2010 Honda Accord Crosstour: Ready for 2.0
December 10, 2010
At night, the Crosstour dash really does feel like the bridge of a starship. It's kinda cool and tech, but a little overwhelming. We've written before about Honda's button enthusiasm in the CT. Hopefully they dial it back in the next iteration. Granted, all automakers face a tough task trying to package climate, defrost, audio - controls we demand to be simple - in a coherent manner with the other tethers of our connected age: navigation, Bluetooth, voice-activation.
But I don't get the thin display strip above the vents, below and in front of the monitor. It displays temperature, mode, and usually truncated audio metadata. Seems like a redundancy. Give climate control its own submenu in the multimedia unit and two methods to open it: onscreen via the joystick knob, and a single hard button for direct access.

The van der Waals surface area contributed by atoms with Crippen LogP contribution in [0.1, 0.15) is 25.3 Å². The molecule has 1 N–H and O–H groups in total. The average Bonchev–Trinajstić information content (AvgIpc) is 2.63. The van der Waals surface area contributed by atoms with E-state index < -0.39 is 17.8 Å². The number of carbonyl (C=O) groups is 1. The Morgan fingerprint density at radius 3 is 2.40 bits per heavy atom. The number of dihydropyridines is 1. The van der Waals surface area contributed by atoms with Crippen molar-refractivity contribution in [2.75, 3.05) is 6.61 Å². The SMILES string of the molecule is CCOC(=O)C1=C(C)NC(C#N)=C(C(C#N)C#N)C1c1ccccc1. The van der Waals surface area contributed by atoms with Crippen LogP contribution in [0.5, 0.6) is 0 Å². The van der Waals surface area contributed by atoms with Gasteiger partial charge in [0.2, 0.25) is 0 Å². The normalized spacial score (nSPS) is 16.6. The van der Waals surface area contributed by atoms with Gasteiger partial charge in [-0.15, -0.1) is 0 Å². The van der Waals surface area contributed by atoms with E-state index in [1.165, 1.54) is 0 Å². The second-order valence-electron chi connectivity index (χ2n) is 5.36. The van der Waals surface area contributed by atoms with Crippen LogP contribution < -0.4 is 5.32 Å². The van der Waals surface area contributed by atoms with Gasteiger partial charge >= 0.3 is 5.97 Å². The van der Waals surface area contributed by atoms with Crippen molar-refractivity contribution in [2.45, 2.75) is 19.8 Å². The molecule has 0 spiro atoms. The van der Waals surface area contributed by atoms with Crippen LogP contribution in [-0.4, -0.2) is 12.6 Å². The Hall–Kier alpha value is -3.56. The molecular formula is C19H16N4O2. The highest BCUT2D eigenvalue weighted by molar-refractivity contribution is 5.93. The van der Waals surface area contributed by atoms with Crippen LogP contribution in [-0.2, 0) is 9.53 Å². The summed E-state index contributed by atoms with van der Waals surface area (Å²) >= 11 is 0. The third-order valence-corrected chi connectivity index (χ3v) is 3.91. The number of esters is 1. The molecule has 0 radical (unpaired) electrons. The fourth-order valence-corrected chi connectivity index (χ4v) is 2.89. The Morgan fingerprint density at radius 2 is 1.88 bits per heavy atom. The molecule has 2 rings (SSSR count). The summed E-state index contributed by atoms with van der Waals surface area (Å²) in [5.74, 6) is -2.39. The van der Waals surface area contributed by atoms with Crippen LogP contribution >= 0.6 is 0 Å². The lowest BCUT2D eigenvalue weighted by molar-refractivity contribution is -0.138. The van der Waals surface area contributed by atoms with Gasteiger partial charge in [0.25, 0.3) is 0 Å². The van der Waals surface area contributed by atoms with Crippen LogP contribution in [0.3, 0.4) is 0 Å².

Was also curious why Honda recessed the display so far deep into the dash.
Hard to see in the photo above, but it's set back towards the windshield. A Honda spokesman offered couple of reasons. It helps reduce glare, and it's closer to the driver's line of sight, reducing eye travel. Makes sense. But that's also why it doesn't feel right. When I want to speed up the fan, I look for the center stack, not the middle of the windshield. Maybe I just need re-training.
Honda's design, along with BMW's and others, is already several years old, and feels even older next to interfaces like Ford's MyTouch (above), which divides common commands between the dashboard and center stack. Honda has a smart vendor in ALPS Electronics, parent company of Alpine. I'd figure their collective brainpan capable of delivering something like MyTouch, judging from the quality of their aftermarket products - minus a few buttons or 10.
One thing Honda and Alpine got dead-right in the Crosstour is the audio. Good bass and separation, if only slightly mid-range biased, and plenty of level.
Dan Frio, Automotive Editor